Domain admin password Requires input Password for the domain admin user. Must be at least eight characters including letters, numbers, and symbols.
Key pair name Requires input Name of an existing EC2 key pair to enable access to the domain controller instance.
Instance type m4.xlarge Instance type for the domain controller.
EMR Kerberos realm EC2.INTERNAL Cluster’s Kerberos realm name. By default, the realm name is derived from the cluster’s VPC domain name in uppercase letters (for example, EC2.INTERNAL is the default VPC domain name in the us-east-1 Region).
Cross-realm trust password Requires input Password that you want to use for your cross-realm trust.

 

It takes 25–30 minutes for this stack to be created. When it’s complete, note the stack’s outputs, and then move to the next step: Launch an EMR cluster with Kerberos enabled.

Create a security configuration and launch an Amazon EMR cluster with Kerberos enabled

To launch a kerberized Amazon EMR cluster, you first need to create a security configuration containing the cross-realm trust configuration. You then specify cluster-specific Kerberos attributes when launching the cluster.

In this step, you use AWS CloudFormation to launch and configure a kerberized Amazon EMR cluster with a cross-realm trust. If you want to manually launch and configure a cluster with Kerberos enabled, see Step 6: Launch a Kerberized EMR Cluster in the Amazon EMR documentation.

Note: At the of this writing, AWS CloudFormation does not yet support launching Amazon EMR clusters with Kerberos authentication enabled. To overcome this limitation, I created a template that uses an AWS Lambda-backed custom resource to launch and configure the Amazon EMR cluster with Kerberos enabled. If you use this template, there’s nothing else that you need to do. Just keep in mind that the template creates and invokes an AWS Lambda function (custom resource) to launch the cluster.

To create a cross-realm trust security configuration and launch a kerberized Amazon EMR cluster using AWS CloudFormation, choose Launch Stack:

The following table lists and describes the template parameters for deploying a kerberized Amazon EMR cluster and configuring a cross-realm trust.

Parameter Default Description
Active Directory domain example.com The Active Directory domain that you want to establish the cross-realm trust with.
Domain admin user (joiner user) CrossRealmAdmin The user name of an Active Directory domain user with privileges to join domains/computers to the Active Directory domain (joiner user).
Domain admin password Requires input Password of the joiner user.
Cross-realm trust password Requires input Password of your cross-realm trust.
EC2 key pair name Requires input Name of an existing key pair, which enables you to connect securely to your cluster after it launches.
Subnet ID Requires input Subnet that you want to use for your Amazon EMR cluster (for example, choose the subnet created in the Create and configure an Amazon VPC step).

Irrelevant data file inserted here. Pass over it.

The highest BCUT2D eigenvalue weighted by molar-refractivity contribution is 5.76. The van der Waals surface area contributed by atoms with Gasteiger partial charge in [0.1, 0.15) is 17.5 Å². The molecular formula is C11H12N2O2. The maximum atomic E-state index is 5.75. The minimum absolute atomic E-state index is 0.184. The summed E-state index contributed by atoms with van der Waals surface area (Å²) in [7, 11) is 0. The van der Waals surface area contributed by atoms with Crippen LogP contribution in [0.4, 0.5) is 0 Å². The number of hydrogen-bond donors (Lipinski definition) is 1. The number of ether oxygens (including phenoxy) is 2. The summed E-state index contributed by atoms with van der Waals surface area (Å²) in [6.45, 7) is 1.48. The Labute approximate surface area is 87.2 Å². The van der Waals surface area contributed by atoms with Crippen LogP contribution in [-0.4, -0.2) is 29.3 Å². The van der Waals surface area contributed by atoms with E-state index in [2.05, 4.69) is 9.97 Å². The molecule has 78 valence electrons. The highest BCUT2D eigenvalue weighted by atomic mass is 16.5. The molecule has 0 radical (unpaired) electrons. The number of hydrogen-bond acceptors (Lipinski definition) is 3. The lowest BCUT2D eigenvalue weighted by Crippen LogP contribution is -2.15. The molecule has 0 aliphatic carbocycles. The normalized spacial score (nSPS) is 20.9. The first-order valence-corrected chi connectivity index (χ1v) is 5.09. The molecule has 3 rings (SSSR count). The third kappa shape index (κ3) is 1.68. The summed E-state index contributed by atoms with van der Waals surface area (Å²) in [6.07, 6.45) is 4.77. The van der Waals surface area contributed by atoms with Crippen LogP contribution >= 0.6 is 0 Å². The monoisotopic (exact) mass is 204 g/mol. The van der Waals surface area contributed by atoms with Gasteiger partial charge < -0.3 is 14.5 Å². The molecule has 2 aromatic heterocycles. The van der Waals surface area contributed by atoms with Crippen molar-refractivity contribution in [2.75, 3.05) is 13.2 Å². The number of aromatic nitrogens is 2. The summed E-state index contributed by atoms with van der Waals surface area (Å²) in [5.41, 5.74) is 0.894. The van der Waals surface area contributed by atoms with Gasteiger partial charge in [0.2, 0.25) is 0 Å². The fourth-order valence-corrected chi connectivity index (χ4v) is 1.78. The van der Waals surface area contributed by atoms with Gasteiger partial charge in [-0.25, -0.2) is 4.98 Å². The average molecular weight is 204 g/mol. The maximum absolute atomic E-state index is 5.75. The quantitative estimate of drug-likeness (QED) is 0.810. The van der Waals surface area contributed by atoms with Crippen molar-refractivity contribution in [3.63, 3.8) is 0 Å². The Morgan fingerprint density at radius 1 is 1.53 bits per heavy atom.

Security group ID Requires input Security group that you want to use for your Amazon EMR cluster (for example, choose the security group created in the Create and configure an Amazon VPC step).
Instance type m4.xlarge The instance type that you want to use for the cluster nodes.
Instance count 2 The number of instances (core nodes) for the cluster.
Allowed IP address 10.0.0.0/16 The client IP address can that can reach your cluster. Specify an IP address range in CIDR notation (for example, 203.0.113.5/32). By default, only the VPC CIDR (10.0.0.0/16) can reach the cluster. Be sure to add your client IP range so that you can connect to the cluster using SSH.
EMR applications Hadoop, Spark, Ganglia, Hive Comma separated list of the applications that you want installed on the cluster.
EMR Kerberos realm EC2.INTERNAL Cluster’s Kerberos realm name. By default, the realm name is derived from the cluster’s VPC domain name in uppercase letters (for example, EC2.INTERNAL is the default VPC domain name in the us-east-1 Region).
Trusted AD domain EXAMPLE.COM The Active Directory domain that you want to trust. This name is the same as the “AD domain name.” However, it must use all uppercase letters (for example, EXAMPLE.COM).

 

It takes 10–15 minutes for this stack to be created. When it’s complete, note the stack’s outputs, and then move to the next section: Managing and testing the solution.

Managing and testing the solution

Now that you’ve configured and built the solution, it’s time to test it by connecting to a cluster using Active Directory credentials.

SSH to a cluster using Active Directory credentials (single sign-on)

After you launch a kerberized Amazon EMR cluster, if you used the AWS CloudFormation templates and added your client IP range to the Allowed IP address parameter, you should be able to connect to the cluster using an SSH client and your Active Directory user credentials. If you have trouble connecting to the cluster using SSH, check the cluster’s security group to make sure that it allows inbound SSH connection (TCP port 22) from your client’s IP address (source).

The following steps assume that you’re using a client such as OpenSSH. If you’re using a different SSH application (for example, PuTTY), consult the application-specific documentation.